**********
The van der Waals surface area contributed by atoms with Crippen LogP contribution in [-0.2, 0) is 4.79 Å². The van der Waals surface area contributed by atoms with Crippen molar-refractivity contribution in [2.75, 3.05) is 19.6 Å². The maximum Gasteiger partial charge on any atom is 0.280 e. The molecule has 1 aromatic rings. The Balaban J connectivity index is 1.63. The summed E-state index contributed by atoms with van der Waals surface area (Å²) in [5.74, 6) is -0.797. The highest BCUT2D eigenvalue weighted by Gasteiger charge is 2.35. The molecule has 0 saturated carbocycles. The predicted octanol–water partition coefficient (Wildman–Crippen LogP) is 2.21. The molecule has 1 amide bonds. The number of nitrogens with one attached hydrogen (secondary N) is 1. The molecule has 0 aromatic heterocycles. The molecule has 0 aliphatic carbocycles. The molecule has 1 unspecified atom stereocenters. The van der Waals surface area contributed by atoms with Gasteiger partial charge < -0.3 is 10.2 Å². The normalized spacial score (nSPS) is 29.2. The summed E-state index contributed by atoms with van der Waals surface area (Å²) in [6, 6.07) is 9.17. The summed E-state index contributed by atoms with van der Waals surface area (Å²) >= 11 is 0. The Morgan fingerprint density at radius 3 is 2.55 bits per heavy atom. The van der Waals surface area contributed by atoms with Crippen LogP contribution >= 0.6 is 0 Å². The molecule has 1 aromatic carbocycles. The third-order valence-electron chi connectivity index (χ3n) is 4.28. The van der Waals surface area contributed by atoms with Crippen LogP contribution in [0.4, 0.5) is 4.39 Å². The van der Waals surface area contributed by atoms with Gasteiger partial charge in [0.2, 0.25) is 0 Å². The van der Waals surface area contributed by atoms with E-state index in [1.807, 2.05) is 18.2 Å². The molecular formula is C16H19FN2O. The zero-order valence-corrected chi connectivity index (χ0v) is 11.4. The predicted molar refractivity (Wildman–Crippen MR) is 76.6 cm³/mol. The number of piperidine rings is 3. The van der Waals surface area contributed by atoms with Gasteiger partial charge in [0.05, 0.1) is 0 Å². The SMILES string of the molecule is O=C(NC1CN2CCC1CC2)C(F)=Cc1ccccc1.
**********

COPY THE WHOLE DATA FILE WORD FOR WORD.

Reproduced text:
The van der Waals surface area contributed by atoms with Crippen LogP contribution in [-0.2, 0) is 4.79 Å². The van der Waals surface area contributed by atoms with Crippen molar-refractivity contribution in [2.75, 3.05) is 19.6 Å². The maximum Gasteiger partial charge on any atom is 0.280 e. The molecule has 1 aromatic rings. The Balaban J connectivity index is 1.63. The summed E-state index contributed by atoms with van der Waals surface area (Å²) in [5.74, 6) is -0.797. The highest BCUT2D eigenvalue weighted by Gasteiger charge is 2.35. The molecule has 0 saturated carbocycles. The predicted octanol–water partition coefficient (Wildman–Crippen LogP) is 2.21. The molecule has 1 amide bonds. The number of nitrogens with one attached hydrogen (secondary N) is 1. The molecule has 0 aromatic heterocycles. The molecule has 0 aliphatic carbocycles. The molecule has 1 unspecified atom stereocenters. The van der Waals surface area contributed by atoms with Gasteiger partial charge < -0.3 is 10.2 Å². The normalized spacial score (nSPS) is 29.2. The summed E-state index contributed by atoms with van der Waals surface area (Å²) in [6, 6.07) is 9.17. The summed E-state index contributed by atoms with van der Waals surface area (Å²) >= 11 is 0. The Morgan fingerprint density at radius 3 is 2.55 bits per heavy atom. The van der Waals surface area contributed by atoms with Crippen LogP contribution >= 0.6 is 0 Å². The molecule has 1 aromatic carbocycles. The third-order valence-electron chi connectivity index (χ3n) is 4.28. The van der Waals surface area contributed by atoms with Crippen LogP contribution in [0.4, 0.5) is 4.39 Å². The van der Waals surface area contributed by atoms with Gasteiger partial charge in [0.2, 0.25) is 0 Å². The van der Waals surface area contributed by atoms with E-state index in [1.807, 2.05) is 18.2 Å². The molecular formula is C16H19FN2O. The zero-order valence-corrected chi connectivity index (χ0v) is 11.4. The predicted molar refractivity (Wildman–Crippen MR) is 76.6 cm³/mol. The number of piperidine rings is 3. The van der Waals surface area contributed by atoms with Gasteiger partial charge in [0.05, 0.1) is 0 Å². The SMILES string of the molecule is O=C(NC1CN2CCC1CC2)C(F)=Cc1ccccc1.